In the quantitative, or “quant,” analytics field, there is a growing understanding that despite best efforts, human bias and incomplete historical datasets can lead to flawed models.
The outcomes often result in adverse impacts on Black consumers and minority communities. As a Black female professional, this is more than theoretical. It’s personal.
I am one of three Black professionals on a 25-person team, which also includes several colleagues representing different nationalities. Quants like us strive to create a world that is more equitable by allowing the data to assist in uplifting, empowering and supporting a diverse customer base while identifying and mitigating bias. That’s why there needs to be more diverse quants across the banking industry and other professions.
Black people need to be part of the teams that mine, model and analyze inferences from data. When there isn’t diverse representation among teams, aspects that affect certain demographics face a larger chance of being overlooked. If algorithms are reshaping our lives, we need to be present within that reshaping.
The benefits of removing bias are clear. It leads to greater access to capital for diverse consumers while enhancing revenue creation for banks, bringing together the ethics of equality and fiduciary responsibility. A key step in reaching this goal is to consistently embrace diversity, equity and inclusion in the talent pipelines.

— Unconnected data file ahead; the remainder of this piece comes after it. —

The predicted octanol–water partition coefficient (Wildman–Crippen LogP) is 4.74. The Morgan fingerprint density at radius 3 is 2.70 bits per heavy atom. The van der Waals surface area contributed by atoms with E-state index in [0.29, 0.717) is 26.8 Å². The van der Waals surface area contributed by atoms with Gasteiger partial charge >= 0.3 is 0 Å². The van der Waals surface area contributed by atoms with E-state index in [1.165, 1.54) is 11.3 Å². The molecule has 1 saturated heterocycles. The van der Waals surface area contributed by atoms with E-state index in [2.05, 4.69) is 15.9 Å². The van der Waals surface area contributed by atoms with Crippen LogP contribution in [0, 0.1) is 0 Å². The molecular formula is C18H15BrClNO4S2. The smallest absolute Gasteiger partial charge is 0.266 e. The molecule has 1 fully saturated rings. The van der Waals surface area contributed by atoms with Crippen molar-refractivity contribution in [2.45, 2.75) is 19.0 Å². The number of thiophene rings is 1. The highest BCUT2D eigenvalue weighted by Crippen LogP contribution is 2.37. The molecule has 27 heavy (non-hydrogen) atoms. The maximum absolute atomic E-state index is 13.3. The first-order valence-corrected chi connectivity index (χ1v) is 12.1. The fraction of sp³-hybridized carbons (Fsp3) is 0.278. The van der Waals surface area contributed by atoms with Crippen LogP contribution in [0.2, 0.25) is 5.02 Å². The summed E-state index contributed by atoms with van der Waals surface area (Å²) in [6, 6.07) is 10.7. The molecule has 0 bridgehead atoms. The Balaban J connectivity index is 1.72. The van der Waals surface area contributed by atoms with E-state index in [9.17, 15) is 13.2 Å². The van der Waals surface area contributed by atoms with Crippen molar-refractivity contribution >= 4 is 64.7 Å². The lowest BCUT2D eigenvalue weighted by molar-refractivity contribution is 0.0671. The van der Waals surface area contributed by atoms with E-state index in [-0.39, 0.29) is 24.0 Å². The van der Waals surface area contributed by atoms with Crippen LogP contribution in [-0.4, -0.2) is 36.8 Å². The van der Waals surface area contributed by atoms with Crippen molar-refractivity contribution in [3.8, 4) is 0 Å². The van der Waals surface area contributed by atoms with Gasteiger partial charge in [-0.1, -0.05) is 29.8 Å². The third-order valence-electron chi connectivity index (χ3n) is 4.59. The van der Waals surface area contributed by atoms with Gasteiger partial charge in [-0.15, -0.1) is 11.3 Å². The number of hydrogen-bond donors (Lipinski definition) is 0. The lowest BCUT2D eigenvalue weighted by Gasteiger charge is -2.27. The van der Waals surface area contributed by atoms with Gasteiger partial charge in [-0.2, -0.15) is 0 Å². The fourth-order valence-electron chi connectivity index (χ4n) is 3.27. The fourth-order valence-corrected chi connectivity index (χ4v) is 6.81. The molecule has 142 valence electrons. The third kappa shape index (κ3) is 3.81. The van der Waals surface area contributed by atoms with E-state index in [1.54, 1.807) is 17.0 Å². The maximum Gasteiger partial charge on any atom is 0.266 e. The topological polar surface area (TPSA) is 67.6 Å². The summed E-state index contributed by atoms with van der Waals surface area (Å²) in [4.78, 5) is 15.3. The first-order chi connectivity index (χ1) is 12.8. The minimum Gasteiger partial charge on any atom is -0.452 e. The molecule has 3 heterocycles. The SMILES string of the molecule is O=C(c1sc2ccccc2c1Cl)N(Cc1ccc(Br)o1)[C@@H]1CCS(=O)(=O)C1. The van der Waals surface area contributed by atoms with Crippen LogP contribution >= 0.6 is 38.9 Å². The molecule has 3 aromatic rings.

Consider my experience. After graduating from Spelman College, an all-female Historically Black College/University in Atlanta, I applied for more than 200 analyst roles. Yet, I couldn’t land an interview.
Out of necessity, I broadened my scope beyond analyst positions and scored my first interview. When I arrived, they told me the role was filled and offered a different job at a lower wage. I declined, feeling discouraged and disappointed.
I understood as a recent graduate that there were factors, such as lack of experience, that limited my opportunities. However, there was an additional layer I had to consider as a minority job seeker.
The benefits of removing bias are clear. It leads to greater access to capital for diverse consumers while enhancing revenue creation for banks, bringing together the ethics of equality and fiduciary responsibility
During my job search, I was encouraged multiple times to change the name on my resume to something more common – such as my nickname, Troy. Doing this is not uncommon.
A Harvard Business School study revealed that when ethnic-sounding names were changed on resumes, the likelihood of getting a call-back rose from 10% to 25%.
I considered making the change, but when I thought about the principles instilled in me, I couldn’t. If I was not selected because of my name, then that opportunity was not for me. It took some time, but I eventually earned my first role as a financial analyst.
My next career move was different. Here, I had the benefit of sponsorship that’s not always attainable by many minority candidates. A family member at Regions spoke with his manager about my skillset, which led to an interview for a role I had long desired. Staying true to myself, perseverance and sponsorship are what ultimately led me to become a risk quantitative model validation analyst with Regions Bank.